- Each
*β*may be zero, controlled by some uncertain base-rate of non-zero values that is related to the design factor or covariate_{g,j}*j*, and the posterior analysis estimates that base-rate to assess the overall sparsity of effects on covariate*j*. - Non-zero
*β*values come from a prior_{g,j}*N*(0,*τ*) that is also specific to covariate_{j}*j*, and with an inverse-gamma prior on*τ*that governs the likely scale of actual effects on expression of gene_{j}*g*. - Posterior analysis produces inferences on sparsity and gene-specific effect via, among other things, posterior estimates of the sparsity probabilitieswhere$${\pi}_{g,j}^{*}=\text{Pr}({\beta}_{g,j}\ne 0|X)$$(2)
*X*= (*x*_{1}, . . .,*x*) is the observed data. Importantly, analysis automatically induces shrinkage effects that shrink each ${\pi}_{g,j}^{*}$ towards the estimated underlying base-rate for covariate_{n}*j*, thus naturally and automatically adjusting for the multiple tests that are implicitly being made. - Posterior analysis produces inferences on non-zero coefficients in terms of summaries of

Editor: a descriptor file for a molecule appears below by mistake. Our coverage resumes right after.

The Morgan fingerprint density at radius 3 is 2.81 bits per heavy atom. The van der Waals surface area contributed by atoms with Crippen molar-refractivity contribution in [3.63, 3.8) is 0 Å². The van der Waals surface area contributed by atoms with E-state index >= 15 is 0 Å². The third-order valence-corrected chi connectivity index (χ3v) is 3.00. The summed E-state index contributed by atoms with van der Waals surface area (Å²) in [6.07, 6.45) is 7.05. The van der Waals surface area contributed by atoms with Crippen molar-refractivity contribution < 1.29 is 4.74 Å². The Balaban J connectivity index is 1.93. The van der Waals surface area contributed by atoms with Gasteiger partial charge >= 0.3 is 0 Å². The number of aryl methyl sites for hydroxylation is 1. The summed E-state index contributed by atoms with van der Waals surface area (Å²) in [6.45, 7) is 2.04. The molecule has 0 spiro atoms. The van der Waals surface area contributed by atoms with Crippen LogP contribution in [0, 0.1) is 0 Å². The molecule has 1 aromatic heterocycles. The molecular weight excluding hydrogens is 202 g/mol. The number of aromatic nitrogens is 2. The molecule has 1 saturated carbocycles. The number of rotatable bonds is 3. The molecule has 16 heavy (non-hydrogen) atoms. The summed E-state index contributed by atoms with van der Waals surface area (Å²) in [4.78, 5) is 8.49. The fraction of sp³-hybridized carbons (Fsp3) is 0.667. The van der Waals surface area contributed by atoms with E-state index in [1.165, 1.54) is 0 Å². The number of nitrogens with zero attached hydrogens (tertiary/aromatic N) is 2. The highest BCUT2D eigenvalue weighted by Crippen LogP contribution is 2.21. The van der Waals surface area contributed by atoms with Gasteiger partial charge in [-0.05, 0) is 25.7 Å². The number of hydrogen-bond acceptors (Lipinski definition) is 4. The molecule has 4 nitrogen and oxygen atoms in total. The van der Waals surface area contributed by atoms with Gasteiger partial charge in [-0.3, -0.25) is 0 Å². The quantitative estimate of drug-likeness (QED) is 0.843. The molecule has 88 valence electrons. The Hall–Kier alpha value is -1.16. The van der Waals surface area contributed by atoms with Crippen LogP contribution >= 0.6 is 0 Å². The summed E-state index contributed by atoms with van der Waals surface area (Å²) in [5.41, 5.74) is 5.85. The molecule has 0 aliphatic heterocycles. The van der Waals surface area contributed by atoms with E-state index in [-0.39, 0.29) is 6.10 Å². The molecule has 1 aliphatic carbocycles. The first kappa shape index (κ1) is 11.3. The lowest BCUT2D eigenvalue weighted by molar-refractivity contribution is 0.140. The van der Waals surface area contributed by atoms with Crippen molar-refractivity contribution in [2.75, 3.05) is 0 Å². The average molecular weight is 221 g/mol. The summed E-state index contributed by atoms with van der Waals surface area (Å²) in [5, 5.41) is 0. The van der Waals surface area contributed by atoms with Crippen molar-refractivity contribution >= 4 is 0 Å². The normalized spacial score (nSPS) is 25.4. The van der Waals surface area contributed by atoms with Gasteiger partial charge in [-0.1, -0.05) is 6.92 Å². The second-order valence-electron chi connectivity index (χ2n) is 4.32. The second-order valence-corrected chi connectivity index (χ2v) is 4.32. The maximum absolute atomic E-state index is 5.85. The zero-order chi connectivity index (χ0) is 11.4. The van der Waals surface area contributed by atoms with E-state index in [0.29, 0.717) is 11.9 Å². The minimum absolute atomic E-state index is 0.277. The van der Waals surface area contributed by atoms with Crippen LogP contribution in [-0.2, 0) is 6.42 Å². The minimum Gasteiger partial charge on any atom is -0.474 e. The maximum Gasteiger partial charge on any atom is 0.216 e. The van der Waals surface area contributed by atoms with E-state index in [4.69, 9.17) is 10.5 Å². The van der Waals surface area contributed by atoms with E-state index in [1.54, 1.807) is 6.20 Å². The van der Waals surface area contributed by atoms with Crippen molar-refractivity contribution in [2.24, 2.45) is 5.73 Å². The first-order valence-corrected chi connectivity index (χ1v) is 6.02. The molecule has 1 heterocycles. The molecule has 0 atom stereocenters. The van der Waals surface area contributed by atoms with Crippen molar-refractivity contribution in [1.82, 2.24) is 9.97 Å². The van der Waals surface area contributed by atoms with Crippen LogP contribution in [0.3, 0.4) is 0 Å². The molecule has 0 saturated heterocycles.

*p*(*β*|_{g,j}*X, β*≠ 0) for each_{g,j}*g, j*, including posterior means ${\beta}_{g,j}^{*}=E({\beta}_{g,j}|X,{\beta}_{g,j}\ne 0)$. - Posterior analysis produces inferences on other model parameters including the residual variances
*ψ*=_{g}*V*(*ν*)._{g,i}

The probabilities
${\pi}_{g,j}^{*}$ are simply central to investigating the implications of an analysis. In the oncogene intervention experiment example, identifying genes *g* for which
${\pi}_{g,1}^{*}$ is large (if any) focuses on candidates for Myc signature genes – genes that are apparently significantly changed in expression as a result of Myc over-expression. Choosing a threshold on these probabilities allows us to select a smaller group of signature genes for translational analysis. The
${\beta}_{g,j}^{*}$ then allow study of the relative impact of the covariate on expression changes gene by gene within any selected signature set.